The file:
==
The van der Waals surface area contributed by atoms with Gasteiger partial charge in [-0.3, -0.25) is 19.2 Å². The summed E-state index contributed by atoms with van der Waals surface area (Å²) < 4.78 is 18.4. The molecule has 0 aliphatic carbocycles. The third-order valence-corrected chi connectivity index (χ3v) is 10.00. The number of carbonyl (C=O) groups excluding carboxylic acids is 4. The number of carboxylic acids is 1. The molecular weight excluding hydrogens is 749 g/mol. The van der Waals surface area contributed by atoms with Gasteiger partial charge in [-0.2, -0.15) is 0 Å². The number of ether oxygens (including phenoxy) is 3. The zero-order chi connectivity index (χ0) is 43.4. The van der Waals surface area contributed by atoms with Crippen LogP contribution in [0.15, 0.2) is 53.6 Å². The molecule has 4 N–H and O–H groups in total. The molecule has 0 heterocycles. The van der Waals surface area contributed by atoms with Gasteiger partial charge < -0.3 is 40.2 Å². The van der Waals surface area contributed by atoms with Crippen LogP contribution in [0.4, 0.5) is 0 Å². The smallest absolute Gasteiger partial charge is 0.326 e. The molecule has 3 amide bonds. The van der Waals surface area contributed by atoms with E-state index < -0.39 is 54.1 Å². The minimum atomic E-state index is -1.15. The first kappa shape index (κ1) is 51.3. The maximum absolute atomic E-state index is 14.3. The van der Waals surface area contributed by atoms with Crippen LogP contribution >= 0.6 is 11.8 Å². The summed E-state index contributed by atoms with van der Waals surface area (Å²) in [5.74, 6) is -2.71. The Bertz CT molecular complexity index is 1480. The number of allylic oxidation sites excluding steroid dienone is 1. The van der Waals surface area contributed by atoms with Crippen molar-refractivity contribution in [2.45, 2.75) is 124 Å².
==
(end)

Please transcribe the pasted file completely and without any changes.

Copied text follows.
The van der Waals surface area contributed by atoms with Gasteiger partial charge in [-0.3, -0.25) is 19.2 Å². The summed E-state index contributed by atoms with van der Waals surface area (Å²) < 4.78 is 18.4. The molecule has 0 aliphatic carbocycles. The third-order valence-corrected chi connectivity index (χ3v) is 10.00. The number of carbonyl (C=O) groups excluding carboxylic acids is 4. The number of carboxylic acids is 1. The molecular weight excluding hydrogens is 749 g/mol. The van der Waals surface area contributed by atoms with Gasteiger partial charge in [-0.2, -0.15) is 0 Å². The number of ether oxygens (including phenoxy) is 3. The zero-order chi connectivity index (χ0) is 43.4. The van der Waals surface area contributed by atoms with Crippen LogP contribution in [0.15, 0.2) is 53.6 Å². The molecule has 4 N–H and O–H groups in total. The molecule has 0 heterocycles. The van der Waals surface area contributed by atoms with Gasteiger partial charge < -0.3 is 40.2 Å². The van der Waals surface area contributed by atoms with Crippen LogP contribution in [0.4, 0.5) is 0 Å². The smallest absolute Gasteiger partial charge is 0.326 e. The molecule has 3 amide bonds. The van der Waals surface area contributed by atoms with E-state index < -0.39 is 54.1 Å². The minimum atomic E-state index is -1.15. The first kappa shape index (κ1) is 51.3. The maximum absolute atomic E-state index is 14.3. The van der Waals surface area contributed by atoms with Crippen LogP contribution >= 0.6 is 11.8 Å². The summed E-state index contributed by atoms with van der Waals surface area (Å²) in [5.74, 6) is -2.71. The Bertz CT molecular complexity index is 1480. The number of allylic oxidation sites excluding steroid dienone is 1. The van der Waals surface area contributed by atoms with Crippen molar-refractivity contribution in [2.45, 2.75) is 124 Å².